H (Ly-α) & He (584 Å) glow—global solar wind, ionization, radiation pressure

The IMAP spacecraft and mission implementation are robust and low-risk. The spacecraft is a simple 4 rpm Sun-pointed spinner like IBEX, but in orbit about the Sun-Earth L1 point, where the terrestrial-related backgrounds are far lower for the ENA measurements and the spacecraft is continuously in the solar wind. The spin axis is re-pointed daily toward the incoming solar wind. Although the baseline mission is accomplished in 2 years, the spacecraft has consumables for at least 5 years, allowing for an extended mission and even larger science returns.

The IMAP science team (Table 2) is drawn from 24 institutions from the US, Germany, Poland, Switzerland, and Japan. The IMAP team seeks to engage the rest of the Heliophysics community in the broadest possible ways. These include (1) welcoming the broad community into IMAP science from the very beginning through joint IBEX/IMAP Science Team meetings that are open to the community, (2) providing $2M, set-aside from our cost cap, for NASA-selected Guest Investigators who participate as full IMAP team members, as they did on IBEX, (3) providing significant volume, mass, power, and telemetry to accommodate a TDO selected by NASA for flight on our spacecraft, (4) an inclusive Student Collaboration, and (5) an innovative Heliophysics Future Leaders program that engages a set of graduate students and early career scientists and mentors them through the IMAP mission development and science as a way to promote a diverse set of leaders in Heliophysics for the future. We also include an IMAP Active Link for Real-Time (I-ALiRT) real-time data capability, based on the Advanced Composition Explorer (ACE) Real-Time Space Weather that provides critical space weather observations for the community.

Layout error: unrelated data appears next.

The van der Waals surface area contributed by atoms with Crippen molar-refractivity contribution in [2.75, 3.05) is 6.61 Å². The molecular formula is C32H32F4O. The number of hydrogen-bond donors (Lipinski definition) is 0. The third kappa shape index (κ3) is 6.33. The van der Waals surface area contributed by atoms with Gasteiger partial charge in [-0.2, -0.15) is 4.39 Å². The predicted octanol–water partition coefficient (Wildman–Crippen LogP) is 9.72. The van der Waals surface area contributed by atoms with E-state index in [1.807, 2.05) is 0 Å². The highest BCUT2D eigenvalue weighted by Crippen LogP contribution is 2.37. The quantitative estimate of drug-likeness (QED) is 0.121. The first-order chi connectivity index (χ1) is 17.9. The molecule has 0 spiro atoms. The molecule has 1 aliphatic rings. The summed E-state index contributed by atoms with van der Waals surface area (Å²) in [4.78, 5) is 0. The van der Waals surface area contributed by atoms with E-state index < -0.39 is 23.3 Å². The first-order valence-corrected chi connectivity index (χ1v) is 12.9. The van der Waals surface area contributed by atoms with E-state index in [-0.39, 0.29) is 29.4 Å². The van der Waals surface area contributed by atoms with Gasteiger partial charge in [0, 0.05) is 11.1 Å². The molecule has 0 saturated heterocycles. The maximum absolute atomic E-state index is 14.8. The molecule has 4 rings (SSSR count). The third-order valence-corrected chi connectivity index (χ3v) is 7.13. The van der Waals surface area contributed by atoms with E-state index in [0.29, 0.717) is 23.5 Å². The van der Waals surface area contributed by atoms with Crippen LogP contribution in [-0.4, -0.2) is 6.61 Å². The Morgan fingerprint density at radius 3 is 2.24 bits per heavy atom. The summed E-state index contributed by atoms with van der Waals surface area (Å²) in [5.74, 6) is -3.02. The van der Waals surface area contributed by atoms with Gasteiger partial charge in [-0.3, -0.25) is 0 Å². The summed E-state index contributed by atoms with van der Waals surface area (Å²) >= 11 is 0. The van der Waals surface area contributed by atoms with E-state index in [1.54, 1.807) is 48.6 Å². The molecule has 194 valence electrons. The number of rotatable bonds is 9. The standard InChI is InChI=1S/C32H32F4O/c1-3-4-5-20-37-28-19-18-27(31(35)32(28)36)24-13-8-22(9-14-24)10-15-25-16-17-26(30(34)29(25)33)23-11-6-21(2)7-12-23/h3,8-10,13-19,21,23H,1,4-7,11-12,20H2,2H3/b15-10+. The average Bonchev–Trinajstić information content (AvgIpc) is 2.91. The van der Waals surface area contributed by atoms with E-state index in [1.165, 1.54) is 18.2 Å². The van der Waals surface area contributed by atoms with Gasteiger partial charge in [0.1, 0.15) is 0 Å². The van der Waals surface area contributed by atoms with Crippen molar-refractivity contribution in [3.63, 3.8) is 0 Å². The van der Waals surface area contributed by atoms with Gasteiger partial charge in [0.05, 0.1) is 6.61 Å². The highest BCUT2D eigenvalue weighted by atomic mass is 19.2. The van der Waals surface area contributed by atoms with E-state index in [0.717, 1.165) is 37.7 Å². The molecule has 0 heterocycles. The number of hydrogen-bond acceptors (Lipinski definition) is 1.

Table 2

IMAP Science Team

Team member

Role

Team member

Role

David McComas (Princeton)

IMAP Principal Investigator;

SWAPI instrument lead

Pawel Swaczyna (Princeton)

Associate scientist for SWAPI & GLOWS Instrument Scientist for IMAP-Lo; Science

Nathan Schwadron (UNH)

IMAP Deputy Principal Investigator;

IMAP-Lo Instrument Lead and data products

Mihir Desai (SwRI)

CoDICE Instrument Lead and data products

Eric Christian (GSFC)

IMAP Deputy Principal Investigator;

HIT Instrument Lead

Keiichi Ogasawara (SwRI)

CoDICE Deputy Lead

Joseph Westlake (APL)

IMAP Project Scientist

Maher Dayeh (SwRI)

Instrument scientist for CoDICE: calibration and science analysis

Robert Decker (APL)

IMAP Deputy Project Scientist;

IMAP Science Team: Voyager connection expert

Joseph Mazur (Aerospace)

Instrument scientist for CoDICE: signal proc.